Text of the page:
Treasury bids farewell to chief procurement officer Kenneth Brown
Treasury’s chief procurement officer, Kenneth Brown, has resigned.
After much speculation, treasury announced today that Brown had expressed his intention to leave the government’s finance office in June to pursue a lucrative career opportunity in the private sector.
“He was, however, persuaded to stay to solidify the processes and initiatives he led to establish the Office of the Chief Procurement Office following his appointment by Finance Minister Pravin Gordhan in 2013,” reads the press statement.
His last day will be at the end of December, which will also mark the end of his 19-year tenure at treasury and “34 years as a public servant”.
But he leaves under a cloud, with the Hawks still investigating allegations around the payment of two properties.
In October the Mail and Guardian reported about a dossier that, among other things, showed that several payments had been made into Brown’s home loan account for a property in the exclusive Pebble Rock Golf Village in Pretoria.
The banking records that M&G has seen covered a period between 2012 and 2015, during which large and smaller payments were made into the account. They include a teller transfer of R206 567 in June 2013.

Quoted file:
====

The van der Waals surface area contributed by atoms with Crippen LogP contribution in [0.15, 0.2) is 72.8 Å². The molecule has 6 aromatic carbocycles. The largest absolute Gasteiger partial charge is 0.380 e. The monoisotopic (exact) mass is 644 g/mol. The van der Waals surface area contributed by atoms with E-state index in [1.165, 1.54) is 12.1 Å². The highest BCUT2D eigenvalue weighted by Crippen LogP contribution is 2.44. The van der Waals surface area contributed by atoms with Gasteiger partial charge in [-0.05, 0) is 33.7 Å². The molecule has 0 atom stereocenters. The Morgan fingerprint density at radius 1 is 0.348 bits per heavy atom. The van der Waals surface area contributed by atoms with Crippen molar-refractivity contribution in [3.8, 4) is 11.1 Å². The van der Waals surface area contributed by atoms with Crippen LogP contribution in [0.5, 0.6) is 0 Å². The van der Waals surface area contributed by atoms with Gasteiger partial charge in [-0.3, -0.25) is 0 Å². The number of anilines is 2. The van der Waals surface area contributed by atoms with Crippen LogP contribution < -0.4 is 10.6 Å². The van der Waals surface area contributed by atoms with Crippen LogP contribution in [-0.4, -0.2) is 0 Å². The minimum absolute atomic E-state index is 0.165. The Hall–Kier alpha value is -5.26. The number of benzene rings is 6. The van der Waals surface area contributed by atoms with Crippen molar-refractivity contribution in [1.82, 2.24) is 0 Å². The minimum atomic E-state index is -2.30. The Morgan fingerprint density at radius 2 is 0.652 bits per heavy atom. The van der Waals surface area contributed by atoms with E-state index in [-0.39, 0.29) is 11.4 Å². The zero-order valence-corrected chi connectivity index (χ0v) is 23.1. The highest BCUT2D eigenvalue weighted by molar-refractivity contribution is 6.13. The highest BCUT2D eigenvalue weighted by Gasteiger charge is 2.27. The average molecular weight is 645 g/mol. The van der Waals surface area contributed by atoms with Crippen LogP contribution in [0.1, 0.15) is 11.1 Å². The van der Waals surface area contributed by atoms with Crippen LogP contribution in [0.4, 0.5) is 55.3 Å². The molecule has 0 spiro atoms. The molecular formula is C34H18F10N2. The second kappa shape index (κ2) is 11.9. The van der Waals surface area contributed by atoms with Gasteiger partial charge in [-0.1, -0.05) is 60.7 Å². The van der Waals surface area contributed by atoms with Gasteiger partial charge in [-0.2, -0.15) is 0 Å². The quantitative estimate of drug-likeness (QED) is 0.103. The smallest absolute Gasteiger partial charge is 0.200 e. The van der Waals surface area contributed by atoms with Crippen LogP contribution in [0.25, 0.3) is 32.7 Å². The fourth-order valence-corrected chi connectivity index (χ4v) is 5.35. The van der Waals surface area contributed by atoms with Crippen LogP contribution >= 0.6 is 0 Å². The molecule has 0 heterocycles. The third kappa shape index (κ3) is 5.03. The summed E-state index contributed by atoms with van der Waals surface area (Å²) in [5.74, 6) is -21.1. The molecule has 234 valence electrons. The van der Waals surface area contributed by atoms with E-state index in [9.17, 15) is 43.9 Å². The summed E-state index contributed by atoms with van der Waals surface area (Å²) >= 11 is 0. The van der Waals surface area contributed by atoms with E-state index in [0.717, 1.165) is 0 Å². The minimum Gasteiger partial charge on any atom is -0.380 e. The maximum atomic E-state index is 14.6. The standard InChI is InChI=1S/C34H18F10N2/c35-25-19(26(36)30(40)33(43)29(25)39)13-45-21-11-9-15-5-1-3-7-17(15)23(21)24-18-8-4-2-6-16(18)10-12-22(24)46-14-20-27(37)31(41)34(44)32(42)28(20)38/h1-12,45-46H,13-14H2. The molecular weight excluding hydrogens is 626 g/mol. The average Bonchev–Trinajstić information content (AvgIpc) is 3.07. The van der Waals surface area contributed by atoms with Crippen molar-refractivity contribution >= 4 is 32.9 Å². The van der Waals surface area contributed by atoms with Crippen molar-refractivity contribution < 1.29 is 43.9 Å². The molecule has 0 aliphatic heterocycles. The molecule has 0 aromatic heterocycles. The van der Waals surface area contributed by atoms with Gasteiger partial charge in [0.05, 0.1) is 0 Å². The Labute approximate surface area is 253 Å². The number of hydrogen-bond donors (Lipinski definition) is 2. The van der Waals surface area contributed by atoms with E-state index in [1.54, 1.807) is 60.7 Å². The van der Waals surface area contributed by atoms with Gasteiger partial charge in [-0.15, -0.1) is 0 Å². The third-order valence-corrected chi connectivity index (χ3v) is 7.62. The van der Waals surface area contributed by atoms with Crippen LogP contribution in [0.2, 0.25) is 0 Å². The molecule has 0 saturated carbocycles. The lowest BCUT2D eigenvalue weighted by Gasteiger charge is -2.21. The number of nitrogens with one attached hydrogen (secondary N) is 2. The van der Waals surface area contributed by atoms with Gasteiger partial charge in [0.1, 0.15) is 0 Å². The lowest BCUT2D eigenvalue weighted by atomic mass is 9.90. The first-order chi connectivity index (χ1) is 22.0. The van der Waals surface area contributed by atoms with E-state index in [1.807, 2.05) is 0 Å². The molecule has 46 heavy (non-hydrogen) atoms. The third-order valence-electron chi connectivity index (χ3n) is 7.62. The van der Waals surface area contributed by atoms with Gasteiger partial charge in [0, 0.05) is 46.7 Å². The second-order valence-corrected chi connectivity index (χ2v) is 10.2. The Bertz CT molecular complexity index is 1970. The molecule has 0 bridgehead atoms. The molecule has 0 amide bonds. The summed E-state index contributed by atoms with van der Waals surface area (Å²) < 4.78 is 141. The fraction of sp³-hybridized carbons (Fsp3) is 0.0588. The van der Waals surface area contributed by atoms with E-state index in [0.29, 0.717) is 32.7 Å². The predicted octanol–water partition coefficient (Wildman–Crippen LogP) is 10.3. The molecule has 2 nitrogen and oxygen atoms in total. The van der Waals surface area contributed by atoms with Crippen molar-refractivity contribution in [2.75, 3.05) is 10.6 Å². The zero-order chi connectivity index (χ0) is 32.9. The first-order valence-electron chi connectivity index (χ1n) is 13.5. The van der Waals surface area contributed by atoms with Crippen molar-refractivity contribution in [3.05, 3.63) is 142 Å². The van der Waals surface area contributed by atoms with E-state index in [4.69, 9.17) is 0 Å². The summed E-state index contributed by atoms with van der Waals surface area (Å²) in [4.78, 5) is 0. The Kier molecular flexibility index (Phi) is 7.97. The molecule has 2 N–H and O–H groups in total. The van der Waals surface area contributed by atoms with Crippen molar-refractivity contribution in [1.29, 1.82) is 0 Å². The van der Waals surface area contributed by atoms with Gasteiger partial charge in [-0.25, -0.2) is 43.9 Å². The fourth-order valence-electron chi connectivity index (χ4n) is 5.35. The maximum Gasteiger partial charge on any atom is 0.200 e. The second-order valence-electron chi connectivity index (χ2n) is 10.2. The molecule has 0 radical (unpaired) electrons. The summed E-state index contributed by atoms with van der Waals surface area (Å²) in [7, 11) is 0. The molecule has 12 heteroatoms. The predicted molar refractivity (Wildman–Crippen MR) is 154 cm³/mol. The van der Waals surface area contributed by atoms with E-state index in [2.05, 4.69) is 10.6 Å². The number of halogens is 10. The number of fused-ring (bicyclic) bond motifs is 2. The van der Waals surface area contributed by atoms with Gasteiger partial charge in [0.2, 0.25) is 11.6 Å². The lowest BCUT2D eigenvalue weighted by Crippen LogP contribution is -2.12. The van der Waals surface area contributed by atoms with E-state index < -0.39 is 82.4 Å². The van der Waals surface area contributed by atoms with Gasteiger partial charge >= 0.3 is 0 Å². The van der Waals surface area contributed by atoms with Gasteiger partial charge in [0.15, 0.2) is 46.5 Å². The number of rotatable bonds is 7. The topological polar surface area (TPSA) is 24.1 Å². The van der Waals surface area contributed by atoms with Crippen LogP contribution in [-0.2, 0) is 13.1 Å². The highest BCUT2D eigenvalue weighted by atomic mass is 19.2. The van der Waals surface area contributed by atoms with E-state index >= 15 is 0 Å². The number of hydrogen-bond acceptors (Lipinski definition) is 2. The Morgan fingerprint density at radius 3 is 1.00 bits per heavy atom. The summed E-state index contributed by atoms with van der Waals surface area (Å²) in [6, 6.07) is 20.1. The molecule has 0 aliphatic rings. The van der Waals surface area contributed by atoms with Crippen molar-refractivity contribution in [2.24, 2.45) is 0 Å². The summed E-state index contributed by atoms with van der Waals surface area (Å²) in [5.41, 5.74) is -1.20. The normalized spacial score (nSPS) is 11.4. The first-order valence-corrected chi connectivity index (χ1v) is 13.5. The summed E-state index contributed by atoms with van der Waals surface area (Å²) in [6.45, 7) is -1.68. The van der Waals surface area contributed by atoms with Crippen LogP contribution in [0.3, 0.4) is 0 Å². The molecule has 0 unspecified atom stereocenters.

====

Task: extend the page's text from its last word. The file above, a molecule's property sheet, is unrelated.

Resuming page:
In July of the same year, R200 000 was deposited and then R60 000, followed by R23 000.
In March 2014, two amounts of R50 000 were credited.
In total, for the period reflected in the statements, R1-million was credited.
At the time, Brown agreed that the documents were his and that the house in question existed, but he would not say why such large deposits were made.
“I can see the excitement because there are these bank records, the ones you have shown me. They are mine. It would be interesting to know what you are doing with them,” he had said.
He would not comment about the large amounts saying that the matter was under investigation by the Hawks.
Hangwani Mulaudzi, the spokesperson for the Hawks, said they were not aware of the resignation. “However that does not change the status quo; the inquiry is still ongoing,” he added.
Speaking of his departure, Gordhan said Brown had always been a “model civil servant who is not motivated by pay alone and, in spite of lucrative offers from the private sector, he agreed to delay his departure until some of the reforms he had started had reached a certain level of maturity.”
The minister’s statement included how Brown’s dedication and commitment were unwavered “even in the midst of allegations by Mr Mzwanele Manyi, which to date have not been substantiated.”